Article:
Borat as Conflict.

I haven’t seen Borat yet but I’ve read over a dozen reviews of the movie, which makes me superbly appropriate to post a few comments about it.
1. The movie’s website is a work of genius. The site looks exactly like what you might expect from the Ministry of Information of Kazakhstan but, moreover, it looks like the best of what I’ve called, for a few years now, “dirty design.” The site, with its poorly rendered typefaces, flying flag, discombulated “controls” on the movie, flashing blue text, missing images, non-matching photos, bad grammar, and poor line breaks is a case study in web design done in the 1996 year of internet. Further, the HTML code sitting behind the site is equally bad and wonderful.
2. While I appreciate that no venal stone is left unturned and the film is non-stop funny-funny, I’m not sure what the true underlying politics are. (My semiotic theory studies are old and rotten at this point.) On the one hand, Borat could be seen as a tall-tale deriviative of Mr. Bush and his friends and colleagues. A confident boor and a collegial misanthropist, Borat could be said to represent the worst tendencies of the current Administration, the fierce inanity that directed the country to go to war because of hyped pretenses. Here, the sendup is aligned with the left, as Borat dismantles the monopoly of stupidity we have witnessed. On the other hand, Borat could be seen as a highly reactionary impulse, a schmuck who can be likened to someone in contemporary blackface that seems to think that insulting minorities (and everyone is a minority) is a right. By taking on the disguise of a less recognized Caucasian (and therefore legitimate) culture, Borat can smile at the inherent divisions created by our clouded social vision. In this case, he could be seen as a manly return of the repressed, a social revulsion by those in power who largely enjoy the class, religious, and ethnic divisions we experience daily.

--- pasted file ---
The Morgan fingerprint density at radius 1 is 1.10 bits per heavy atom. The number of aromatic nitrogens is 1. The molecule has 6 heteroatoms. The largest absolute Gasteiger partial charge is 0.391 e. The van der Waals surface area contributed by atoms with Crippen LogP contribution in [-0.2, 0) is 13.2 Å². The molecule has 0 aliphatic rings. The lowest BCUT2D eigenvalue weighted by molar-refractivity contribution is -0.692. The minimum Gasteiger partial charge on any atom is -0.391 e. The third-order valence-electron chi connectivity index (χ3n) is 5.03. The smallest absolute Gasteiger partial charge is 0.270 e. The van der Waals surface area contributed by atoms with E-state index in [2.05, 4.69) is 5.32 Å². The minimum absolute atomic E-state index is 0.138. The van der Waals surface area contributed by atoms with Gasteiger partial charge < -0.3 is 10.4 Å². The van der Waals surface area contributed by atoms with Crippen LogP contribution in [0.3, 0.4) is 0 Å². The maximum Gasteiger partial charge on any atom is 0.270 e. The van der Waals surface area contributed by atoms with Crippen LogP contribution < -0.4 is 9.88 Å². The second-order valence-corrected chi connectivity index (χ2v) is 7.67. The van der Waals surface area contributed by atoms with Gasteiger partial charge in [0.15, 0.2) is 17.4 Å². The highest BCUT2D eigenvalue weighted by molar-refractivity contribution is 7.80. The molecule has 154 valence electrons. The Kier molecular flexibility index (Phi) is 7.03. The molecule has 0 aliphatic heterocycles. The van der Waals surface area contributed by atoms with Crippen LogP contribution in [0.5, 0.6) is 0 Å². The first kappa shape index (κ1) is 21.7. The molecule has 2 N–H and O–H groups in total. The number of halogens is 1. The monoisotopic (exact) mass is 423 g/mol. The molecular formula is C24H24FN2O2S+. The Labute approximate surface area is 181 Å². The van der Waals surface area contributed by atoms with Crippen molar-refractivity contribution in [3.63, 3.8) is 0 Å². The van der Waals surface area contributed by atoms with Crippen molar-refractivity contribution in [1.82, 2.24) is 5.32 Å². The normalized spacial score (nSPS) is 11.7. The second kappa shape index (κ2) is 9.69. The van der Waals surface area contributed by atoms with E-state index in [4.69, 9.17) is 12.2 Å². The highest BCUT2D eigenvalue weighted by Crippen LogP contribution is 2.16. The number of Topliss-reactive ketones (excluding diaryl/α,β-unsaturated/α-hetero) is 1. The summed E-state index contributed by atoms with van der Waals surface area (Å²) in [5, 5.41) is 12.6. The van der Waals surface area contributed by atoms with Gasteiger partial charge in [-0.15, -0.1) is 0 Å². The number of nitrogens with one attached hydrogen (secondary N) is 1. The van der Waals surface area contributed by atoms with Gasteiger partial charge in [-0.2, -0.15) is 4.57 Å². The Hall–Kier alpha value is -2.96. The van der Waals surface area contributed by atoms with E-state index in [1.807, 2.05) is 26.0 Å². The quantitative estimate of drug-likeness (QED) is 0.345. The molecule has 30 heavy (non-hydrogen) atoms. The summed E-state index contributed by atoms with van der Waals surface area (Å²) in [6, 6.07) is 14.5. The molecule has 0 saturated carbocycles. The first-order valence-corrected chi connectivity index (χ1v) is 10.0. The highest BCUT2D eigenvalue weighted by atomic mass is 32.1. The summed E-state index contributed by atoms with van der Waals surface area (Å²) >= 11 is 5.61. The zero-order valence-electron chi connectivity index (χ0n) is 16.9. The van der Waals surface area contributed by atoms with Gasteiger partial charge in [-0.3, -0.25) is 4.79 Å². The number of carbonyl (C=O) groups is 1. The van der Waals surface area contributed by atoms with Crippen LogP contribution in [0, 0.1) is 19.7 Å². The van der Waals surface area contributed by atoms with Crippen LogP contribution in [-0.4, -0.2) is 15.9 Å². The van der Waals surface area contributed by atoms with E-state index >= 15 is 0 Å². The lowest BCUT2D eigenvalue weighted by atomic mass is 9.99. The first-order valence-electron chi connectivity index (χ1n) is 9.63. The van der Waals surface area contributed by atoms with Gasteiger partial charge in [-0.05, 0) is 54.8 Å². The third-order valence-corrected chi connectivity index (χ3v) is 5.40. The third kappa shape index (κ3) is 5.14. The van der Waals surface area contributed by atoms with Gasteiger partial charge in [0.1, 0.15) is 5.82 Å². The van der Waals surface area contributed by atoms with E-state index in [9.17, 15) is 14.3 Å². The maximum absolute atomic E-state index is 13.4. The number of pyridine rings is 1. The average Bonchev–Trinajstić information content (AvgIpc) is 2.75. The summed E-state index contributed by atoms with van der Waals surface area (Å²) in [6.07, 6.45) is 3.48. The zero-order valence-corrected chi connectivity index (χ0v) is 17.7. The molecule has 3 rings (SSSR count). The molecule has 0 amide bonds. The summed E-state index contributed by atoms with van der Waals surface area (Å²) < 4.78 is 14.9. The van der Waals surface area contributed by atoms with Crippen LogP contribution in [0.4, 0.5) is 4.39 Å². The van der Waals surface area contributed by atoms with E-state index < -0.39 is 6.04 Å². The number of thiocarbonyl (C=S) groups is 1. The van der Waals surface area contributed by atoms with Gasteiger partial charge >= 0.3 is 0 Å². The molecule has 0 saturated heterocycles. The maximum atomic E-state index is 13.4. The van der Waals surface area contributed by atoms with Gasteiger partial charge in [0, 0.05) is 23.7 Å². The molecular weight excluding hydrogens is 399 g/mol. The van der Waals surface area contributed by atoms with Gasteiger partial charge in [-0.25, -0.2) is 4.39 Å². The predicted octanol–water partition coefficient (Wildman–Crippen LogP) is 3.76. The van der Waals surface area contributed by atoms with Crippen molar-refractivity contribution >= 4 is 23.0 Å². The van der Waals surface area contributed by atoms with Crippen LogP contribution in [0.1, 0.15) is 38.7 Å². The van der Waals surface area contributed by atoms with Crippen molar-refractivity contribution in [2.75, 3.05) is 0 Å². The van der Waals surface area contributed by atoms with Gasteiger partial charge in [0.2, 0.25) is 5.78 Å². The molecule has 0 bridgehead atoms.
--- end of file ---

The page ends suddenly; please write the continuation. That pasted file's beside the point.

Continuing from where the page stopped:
3. The movie has received some criticism by various reviewers because news anchors and journalists have succombed to interviewing Borat in character. I tend to agree that news producers have no excuse for perpetuating free entertainment on their news programs. Their responsibility, unfortunately for them, is to present the news, the reality behind the screen, to the public. By interviewing “Borat,” they do a disservice to the field of journalism.
And so ends review of movie-film Borat in blog by man not seeing yet movie-film.